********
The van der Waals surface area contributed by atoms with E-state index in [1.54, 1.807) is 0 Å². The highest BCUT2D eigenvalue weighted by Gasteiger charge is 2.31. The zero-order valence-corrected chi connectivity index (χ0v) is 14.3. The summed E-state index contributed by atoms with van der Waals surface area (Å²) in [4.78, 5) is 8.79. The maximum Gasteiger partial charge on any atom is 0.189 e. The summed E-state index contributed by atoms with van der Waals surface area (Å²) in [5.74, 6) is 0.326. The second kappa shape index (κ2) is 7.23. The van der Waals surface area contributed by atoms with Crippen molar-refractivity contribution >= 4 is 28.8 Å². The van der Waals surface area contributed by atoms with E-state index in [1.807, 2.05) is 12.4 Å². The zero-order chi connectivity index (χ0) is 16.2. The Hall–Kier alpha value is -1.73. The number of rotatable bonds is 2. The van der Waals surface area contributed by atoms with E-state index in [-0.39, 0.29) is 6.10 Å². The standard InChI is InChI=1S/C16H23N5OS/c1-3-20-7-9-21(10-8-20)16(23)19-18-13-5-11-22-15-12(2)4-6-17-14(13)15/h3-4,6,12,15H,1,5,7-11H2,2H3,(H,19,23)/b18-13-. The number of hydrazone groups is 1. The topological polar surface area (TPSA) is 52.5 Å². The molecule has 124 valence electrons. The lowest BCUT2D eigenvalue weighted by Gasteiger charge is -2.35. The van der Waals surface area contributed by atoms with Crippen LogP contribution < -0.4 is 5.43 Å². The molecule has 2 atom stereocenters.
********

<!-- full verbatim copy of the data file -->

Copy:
The van der Waals surface area contributed by atoms with E-state index in [1.54, 1.807) is 0 Å². The highest BCUT2D eigenvalue weighted by Gasteiger charge is 2.31. The zero-order valence-corrected chi connectivity index (χ0v) is 14.3. The summed E-state index contributed by atoms with van der Waals surface area (Å²) in [4.78, 5) is 8.79. The maximum Gasteiger partial charge on any atom is 0.189 e. The summed E-state index contributed by atoms with van der Waals surface area (Å²) in [5.74, 6) is 0.326. The second kappa shape index (κ2) is 7.23. The van der Waals surface area contributed by atoms with Crippen molar-refractivity contribution >= 4 is 28.8 Å². The van der Waals surface area contributed by atoms with E-state index in [1.807, 2.05) is 12.4 Å². The zero-order chi connectivity index (χ0) is 16.2. The Hall–Kier alpha value is -1.73. The number of rotatable bonds is 2. The van der Waals surface area contributed by atoms with E-state index in [-0.39, 0.29) is 6.10 Å². The standard InChI is InChI=1S/C16H23N5OS/c1-3-20-7-9-21(10-8-20)16(23)19-18-13-5-11-22-15-12(2)4-6-17-14(13)15/h3-4,6,12,15H,1,5,7-11H2,2H3,(H,19,23)/b18-13-. The number of hydrazone groups is 1. The topological polar surface area (TPSA) is 52.5 Å². The molecule has 124 valence electrons. The lowest BCUT2D eigenvalue weighted by Gasteiger charge is -2.35. The van der Waals surface area contributed by atoms with Crippen LogP contribution < -0.4 is 5.43 Å². The molecule has 2 atom stereocenters.